USA - How Three Coastal Churches Became Hubs of Climate Resilience
Stories of churches reimagining their land, mission, and ministry for the age of climate change.
WE DO NOT need another litany of climate disaster. What we need are stories of climate resilience—communities responding to the physical and spiritual needs wrought by climate collapse. For millions of people, those needs are brought by floodwaters inundating communities with rain and rising tides. And as waters rise, some churches also rise to generate spiritual and physical resilience, reimagining their land, mission, and ministry for the age of climate change. According to these congregations, climate action is not a deviation from the mission of the church; it’s the only way to remain true to the message of the gospel when floodwaters are rushing into our houses and sanctuaries.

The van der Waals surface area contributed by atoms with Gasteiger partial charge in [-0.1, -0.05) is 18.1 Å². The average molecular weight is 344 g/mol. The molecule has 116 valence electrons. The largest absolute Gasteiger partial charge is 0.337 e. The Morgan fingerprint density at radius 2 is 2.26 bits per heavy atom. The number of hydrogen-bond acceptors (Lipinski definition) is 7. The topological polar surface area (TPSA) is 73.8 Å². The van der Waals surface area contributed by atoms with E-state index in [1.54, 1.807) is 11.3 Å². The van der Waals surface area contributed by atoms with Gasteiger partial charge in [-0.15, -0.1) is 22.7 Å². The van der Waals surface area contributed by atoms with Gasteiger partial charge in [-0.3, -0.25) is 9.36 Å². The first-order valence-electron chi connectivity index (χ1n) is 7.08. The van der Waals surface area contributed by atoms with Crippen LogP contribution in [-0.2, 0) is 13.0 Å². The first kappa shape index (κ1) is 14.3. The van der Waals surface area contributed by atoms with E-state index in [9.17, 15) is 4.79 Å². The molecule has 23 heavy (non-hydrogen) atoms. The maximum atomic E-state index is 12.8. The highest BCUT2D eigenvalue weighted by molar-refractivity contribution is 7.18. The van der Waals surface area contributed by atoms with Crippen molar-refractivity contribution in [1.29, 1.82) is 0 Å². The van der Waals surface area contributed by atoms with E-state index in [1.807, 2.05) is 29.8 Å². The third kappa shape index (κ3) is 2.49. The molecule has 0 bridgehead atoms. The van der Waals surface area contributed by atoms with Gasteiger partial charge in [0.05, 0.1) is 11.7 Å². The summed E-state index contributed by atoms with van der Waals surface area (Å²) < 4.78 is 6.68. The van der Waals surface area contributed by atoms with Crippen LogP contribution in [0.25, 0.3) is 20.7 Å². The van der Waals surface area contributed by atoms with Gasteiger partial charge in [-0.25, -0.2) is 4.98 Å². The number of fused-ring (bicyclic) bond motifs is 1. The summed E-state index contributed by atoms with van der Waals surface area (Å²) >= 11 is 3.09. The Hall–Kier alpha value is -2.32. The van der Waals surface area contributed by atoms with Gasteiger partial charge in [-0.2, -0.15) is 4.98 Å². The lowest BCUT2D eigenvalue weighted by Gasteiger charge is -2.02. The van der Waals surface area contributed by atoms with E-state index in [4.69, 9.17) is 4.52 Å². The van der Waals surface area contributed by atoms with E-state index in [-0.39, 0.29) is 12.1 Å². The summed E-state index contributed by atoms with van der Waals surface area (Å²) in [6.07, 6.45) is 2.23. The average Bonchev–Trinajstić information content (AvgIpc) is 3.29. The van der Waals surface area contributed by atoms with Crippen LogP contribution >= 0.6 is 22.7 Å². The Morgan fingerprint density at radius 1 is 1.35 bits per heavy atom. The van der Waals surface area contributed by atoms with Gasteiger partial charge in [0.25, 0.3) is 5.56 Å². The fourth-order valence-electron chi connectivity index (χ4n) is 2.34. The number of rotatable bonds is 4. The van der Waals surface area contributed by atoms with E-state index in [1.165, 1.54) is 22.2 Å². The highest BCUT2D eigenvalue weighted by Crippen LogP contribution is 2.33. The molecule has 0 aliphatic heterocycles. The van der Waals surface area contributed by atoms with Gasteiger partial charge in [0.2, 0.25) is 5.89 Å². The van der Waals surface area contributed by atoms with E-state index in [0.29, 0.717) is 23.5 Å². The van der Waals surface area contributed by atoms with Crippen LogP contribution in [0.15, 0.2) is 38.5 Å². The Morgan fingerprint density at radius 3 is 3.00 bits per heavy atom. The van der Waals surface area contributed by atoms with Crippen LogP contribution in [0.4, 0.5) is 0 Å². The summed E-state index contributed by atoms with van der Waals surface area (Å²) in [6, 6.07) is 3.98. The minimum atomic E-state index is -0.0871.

Flow, river, flow
WERE IT NOT for the “Shrove Tuesday Pancake Dinner Tonight!” banner and obligatory “Episcopal church in 1 mile” sign, you could drive past St. Luke’s Episcopal Church and miss the building entirely. Obscured behind a line of oaks and a hillock of native hydrangea, the sanctuary almost disappears into the landscape. For Rev. Diana Carroll, that’s the hope.
When Carroll moved to Annapolis, Md., in 2012 to serve St. Luke’s, the four acres behind the church, which abuts Back Creek, a tributary of the Chesapeake, were a tangled mess of brush. The church had planned to clear that land to build a large sanctuary and convert the current structure into an education building, but Carroll and members of the St. Luke’s Green Team suggested St. Luke’s keep its current sanctuary and use the five acres as “a sanctuary without walls.” As Carroll envisioned it, if the church restored the land, it would still be “a sacred space as had always been dreamed about for that location.”